The catacombs below the church can be seen only with a guided tour and no pictures are allowed. The pictures shown are photographs of postcards. Our knowledgeable guide was very enthusiastic about his subject matter and I think he could have easily talked for twice as long if there wasn’t another group at our heels. He explained the history of the tunnels and the type of volcanic rock that the tombs were carved into. The setting was very much like the catacombs we saw at San Giovanni in Siracusa. But for me the most compelling sight was the three gracefully decorated mausoleums just under the church. One of them had the type of white walls and flower motif that I had pictured in my mind. The other two had equally decorative carvings along the walls and ceiling. Originally exposed to the open air, they had been intentionally covered up to build the church above.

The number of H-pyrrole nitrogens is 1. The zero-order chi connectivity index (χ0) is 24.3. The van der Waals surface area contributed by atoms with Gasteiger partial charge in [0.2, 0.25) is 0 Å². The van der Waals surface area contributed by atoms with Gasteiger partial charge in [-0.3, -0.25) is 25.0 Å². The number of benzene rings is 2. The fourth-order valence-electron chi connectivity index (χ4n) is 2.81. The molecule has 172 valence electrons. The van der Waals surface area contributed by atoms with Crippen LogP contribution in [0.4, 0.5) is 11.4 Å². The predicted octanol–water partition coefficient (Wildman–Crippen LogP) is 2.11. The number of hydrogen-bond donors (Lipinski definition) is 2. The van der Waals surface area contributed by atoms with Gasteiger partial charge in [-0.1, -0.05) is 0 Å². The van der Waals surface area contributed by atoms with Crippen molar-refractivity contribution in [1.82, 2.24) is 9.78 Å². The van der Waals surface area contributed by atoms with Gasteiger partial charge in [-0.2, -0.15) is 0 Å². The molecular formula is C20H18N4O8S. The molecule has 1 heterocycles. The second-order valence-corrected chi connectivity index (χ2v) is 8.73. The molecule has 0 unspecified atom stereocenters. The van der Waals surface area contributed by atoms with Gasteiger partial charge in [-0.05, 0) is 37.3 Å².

The second catacomb site we visited, San Callisto, is the largest and most visited site in the area. This day was no exception with group after group passing through the ropes to visit the tunnels. Fortunately, only we and one other couple went with the English speaking guide, so even though there were hordes of people in the extensive tunnels we felt like we had a private tour. The explanation of the Christian history and the characteristics of the stone and tombs was pretty much the same. This site was used before Christianity was legalized by Constantine but continued after with the symbols used to mark the tombs and chapels becoming more overt. It was one of the more popular places to be buried during the period in which nine Popes were interred here, but when the Popes were moved, its popularity waned and eventually the site stopped being used. Wandering through the corridors you could get a sense of its impressive scale. Many of the passageways were sealed off as to not lose stray tourists in the vast 22 kilometer tunnel system. Some of the tombs had the frescoes I was hoping to see, but not many and not in great condition. Looking at the postcards in the gift shop I imagine some the best frescoes are not open to the public. Although the catacomb sites were fascinating, this was definitely a case of having my expectations set too high.